Why the national debt is not (yet) a problem on this Prinsjesdag

In the run-up to this Princes Day, the national debt, which for a long time had to be reduced in particular, was relatively carelessly pushed aside by politicians. While the debt rose at an unprecedented rate: from almost 50% of gross domestic product (GDP) in 2019, i.e. half of everything we make and earn in the Netherlands, to over 60% now.

There are also forecasts by the Netherlands Bureau for Economic Policy Analysis that go far beyond that 60% in the event of a possible second corona wave. However, no one really seems to care about those figures either. Within Europe, the 60% standard to which euro countries had had to adhere for years was soon abandoned.

According to an initial estimate, our national debt could amount to EUR 491 billion. For the time being, however, do not panic. How about that? CCeit op 3 explains it:

After years of strict budgetary policy, with surpluses being used mainly to pay off public debt, it is now permissible for the debt to rise. After all, politicians argue: there must be generous support to keep the economy afloat. In order to finance that, money must be borrowed.

There have always been economists who believe that you should never make cuts during a crisis, because that leads to even more economic damage, says ING chief economist Marieke Blom. But given the special circumstances, such as the transience of the virus and support measures, there are simply more now

In her view it is less the view on sovereign debt, but more the situation that has changed. For example, there are few similarities between this crisis, caused by a pandemic, and the credit crisis in 2008. Blom: Due to much higher interest rates and concerns about the fundamentals of the Dutch economy, severe austerity measures were implemented at that time. Later it turned out that there had been a lot of fierce intervention and that there was a lot of room for manoeuvre in public finances

Economists agree that the public debt may now increase. But they do differ on how long it can go on without any problems, says Lex Hoogduin, professor of economics and former director of De Nederlandsche Bank. He, too, thinks the emergency packages are necessary. But I dont believe that the debt can reach heaven and we have to throw money at it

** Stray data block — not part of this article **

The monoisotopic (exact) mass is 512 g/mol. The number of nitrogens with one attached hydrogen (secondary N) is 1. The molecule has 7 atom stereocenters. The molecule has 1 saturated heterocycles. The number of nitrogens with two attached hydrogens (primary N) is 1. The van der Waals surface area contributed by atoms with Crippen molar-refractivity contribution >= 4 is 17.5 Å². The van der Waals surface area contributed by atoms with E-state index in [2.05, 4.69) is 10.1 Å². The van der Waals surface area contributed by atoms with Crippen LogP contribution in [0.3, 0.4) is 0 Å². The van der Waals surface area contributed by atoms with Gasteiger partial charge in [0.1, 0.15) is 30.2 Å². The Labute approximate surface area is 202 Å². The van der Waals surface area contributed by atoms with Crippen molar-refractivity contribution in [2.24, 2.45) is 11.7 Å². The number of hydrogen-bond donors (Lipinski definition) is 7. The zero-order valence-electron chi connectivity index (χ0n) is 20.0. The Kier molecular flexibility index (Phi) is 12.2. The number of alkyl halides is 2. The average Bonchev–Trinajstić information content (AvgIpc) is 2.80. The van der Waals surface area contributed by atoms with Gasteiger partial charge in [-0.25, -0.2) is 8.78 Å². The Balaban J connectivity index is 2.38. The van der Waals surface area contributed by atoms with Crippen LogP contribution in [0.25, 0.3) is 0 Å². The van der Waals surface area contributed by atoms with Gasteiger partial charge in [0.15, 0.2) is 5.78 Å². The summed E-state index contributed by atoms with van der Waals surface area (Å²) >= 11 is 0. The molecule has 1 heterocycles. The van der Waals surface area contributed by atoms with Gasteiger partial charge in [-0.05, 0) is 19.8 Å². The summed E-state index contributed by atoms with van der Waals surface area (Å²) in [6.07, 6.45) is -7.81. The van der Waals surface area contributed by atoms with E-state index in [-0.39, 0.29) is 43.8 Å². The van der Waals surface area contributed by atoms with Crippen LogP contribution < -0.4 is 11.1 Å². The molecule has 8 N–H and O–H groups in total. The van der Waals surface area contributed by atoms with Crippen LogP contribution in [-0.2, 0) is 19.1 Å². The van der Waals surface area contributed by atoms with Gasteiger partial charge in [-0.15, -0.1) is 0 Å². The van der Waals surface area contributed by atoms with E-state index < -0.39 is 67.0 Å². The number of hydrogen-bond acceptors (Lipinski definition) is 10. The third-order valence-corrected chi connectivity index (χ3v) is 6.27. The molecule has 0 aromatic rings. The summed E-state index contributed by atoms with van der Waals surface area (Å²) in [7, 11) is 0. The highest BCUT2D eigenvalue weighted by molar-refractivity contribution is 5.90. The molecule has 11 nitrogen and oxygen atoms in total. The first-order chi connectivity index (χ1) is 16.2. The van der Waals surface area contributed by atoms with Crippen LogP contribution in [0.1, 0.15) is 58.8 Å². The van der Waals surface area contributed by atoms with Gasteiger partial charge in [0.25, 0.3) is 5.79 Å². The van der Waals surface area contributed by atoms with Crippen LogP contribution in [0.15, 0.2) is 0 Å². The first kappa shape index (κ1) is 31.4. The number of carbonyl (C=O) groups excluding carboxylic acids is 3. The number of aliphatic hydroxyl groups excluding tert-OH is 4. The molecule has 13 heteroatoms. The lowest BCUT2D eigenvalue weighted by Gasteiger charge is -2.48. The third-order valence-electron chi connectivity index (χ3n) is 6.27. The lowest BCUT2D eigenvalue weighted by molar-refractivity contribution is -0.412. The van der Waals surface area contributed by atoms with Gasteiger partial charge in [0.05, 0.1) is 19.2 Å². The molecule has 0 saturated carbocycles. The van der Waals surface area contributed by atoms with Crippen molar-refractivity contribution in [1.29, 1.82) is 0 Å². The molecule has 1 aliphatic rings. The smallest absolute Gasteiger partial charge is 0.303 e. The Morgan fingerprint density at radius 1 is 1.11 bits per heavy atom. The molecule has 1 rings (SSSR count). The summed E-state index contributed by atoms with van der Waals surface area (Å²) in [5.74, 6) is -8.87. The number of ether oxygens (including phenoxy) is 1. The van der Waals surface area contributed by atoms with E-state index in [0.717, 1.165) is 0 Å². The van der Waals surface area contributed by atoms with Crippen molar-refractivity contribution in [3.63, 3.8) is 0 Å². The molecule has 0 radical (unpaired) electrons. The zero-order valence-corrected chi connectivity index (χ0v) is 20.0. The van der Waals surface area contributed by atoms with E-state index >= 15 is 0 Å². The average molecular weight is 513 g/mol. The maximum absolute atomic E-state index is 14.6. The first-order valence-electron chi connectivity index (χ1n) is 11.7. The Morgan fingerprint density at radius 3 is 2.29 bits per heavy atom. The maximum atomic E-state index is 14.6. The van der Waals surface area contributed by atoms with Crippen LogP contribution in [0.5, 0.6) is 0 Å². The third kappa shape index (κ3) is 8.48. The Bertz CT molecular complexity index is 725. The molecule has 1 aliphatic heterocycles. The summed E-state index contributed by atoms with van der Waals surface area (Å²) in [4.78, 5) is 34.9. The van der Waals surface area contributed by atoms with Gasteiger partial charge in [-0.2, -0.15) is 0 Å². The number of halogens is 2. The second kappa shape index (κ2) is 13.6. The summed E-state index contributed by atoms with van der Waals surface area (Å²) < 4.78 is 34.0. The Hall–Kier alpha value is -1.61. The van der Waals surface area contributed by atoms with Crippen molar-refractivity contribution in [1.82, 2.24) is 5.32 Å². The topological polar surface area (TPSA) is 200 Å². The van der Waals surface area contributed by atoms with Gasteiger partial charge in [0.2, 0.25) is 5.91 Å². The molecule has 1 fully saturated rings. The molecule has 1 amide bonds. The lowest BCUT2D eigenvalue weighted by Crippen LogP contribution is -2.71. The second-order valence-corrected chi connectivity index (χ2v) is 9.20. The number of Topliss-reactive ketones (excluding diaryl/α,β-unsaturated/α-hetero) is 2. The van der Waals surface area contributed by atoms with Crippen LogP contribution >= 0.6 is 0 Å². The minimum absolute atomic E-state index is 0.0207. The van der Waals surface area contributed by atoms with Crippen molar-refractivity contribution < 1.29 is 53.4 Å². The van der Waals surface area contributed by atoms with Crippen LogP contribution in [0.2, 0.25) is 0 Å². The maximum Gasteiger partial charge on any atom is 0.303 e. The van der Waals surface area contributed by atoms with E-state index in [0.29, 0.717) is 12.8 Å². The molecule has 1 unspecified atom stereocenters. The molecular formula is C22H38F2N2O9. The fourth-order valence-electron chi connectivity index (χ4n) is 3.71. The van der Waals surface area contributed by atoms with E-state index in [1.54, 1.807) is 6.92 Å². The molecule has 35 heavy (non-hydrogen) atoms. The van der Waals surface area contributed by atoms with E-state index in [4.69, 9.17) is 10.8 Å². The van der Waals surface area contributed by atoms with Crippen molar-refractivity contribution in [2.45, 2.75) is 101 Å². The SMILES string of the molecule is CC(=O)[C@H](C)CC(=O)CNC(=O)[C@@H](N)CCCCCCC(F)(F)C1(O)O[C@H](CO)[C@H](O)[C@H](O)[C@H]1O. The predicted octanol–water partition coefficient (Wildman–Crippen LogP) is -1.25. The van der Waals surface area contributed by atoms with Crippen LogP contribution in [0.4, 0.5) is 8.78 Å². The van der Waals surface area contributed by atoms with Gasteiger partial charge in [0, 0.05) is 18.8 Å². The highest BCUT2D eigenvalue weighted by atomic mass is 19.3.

As soon as the virus is under control, according to Hoogduin, the cabinet must take steps to bring the debt back below 60%. There is no need to make cuts now, but you must ensure that the non-correlated budget for the next Budget Day is within the lines. It may well be that savings will have to be made otherwise, for example in the care sector

Hoogduin says that the fact that the Netherlands adhered to the 60 per cent standard is paying off: our country had a buffer as a result. That is why the Netherlands is in a good position to do this now. But you also have to build up new apples for the thirst. Because one day there will be another setback

Bas Jacobs, Professor of Economics and Public Finance at the Erasmus School of Economics, takes a different view. According to him, even after corona, running up public debt is not a problem. The government can borrow at negative interest rates, so it gets money when it is in debt. And the norm is not a problem either, because as long as the interest rate is lower than the growth of the economy, the debt ratio, the debt as a percentage of GDP, goes down automatically

Whether public debt will become a problem in the future, according to Sandra Phlippen, chief economist of the ABN Amro, depends on two things: how the interest rate develops and how the borrowed money is spent. For example, a good investment would be to combat climate change, because she believes that global warming poses a major threat to economic growth.

She believes that higher interest rates could be problematic in a highly indebted world, although that is very unlikely for the time being. Higher interest rates could arise, for example, in the event of a world trade war. If world trade comes to a standstill, inflation occurs and if it becomes too high for too long, interest rates will rise. In that case, the national debt would become very expensive

For a long time now, interest rates have been falling and this does not seem to change any time soon, says Phlippen: Lower interest rates are intended to stimulate consumer spending and save less. Low interest rates are mainly a problem for institutions that earn money from lending, i.e. banks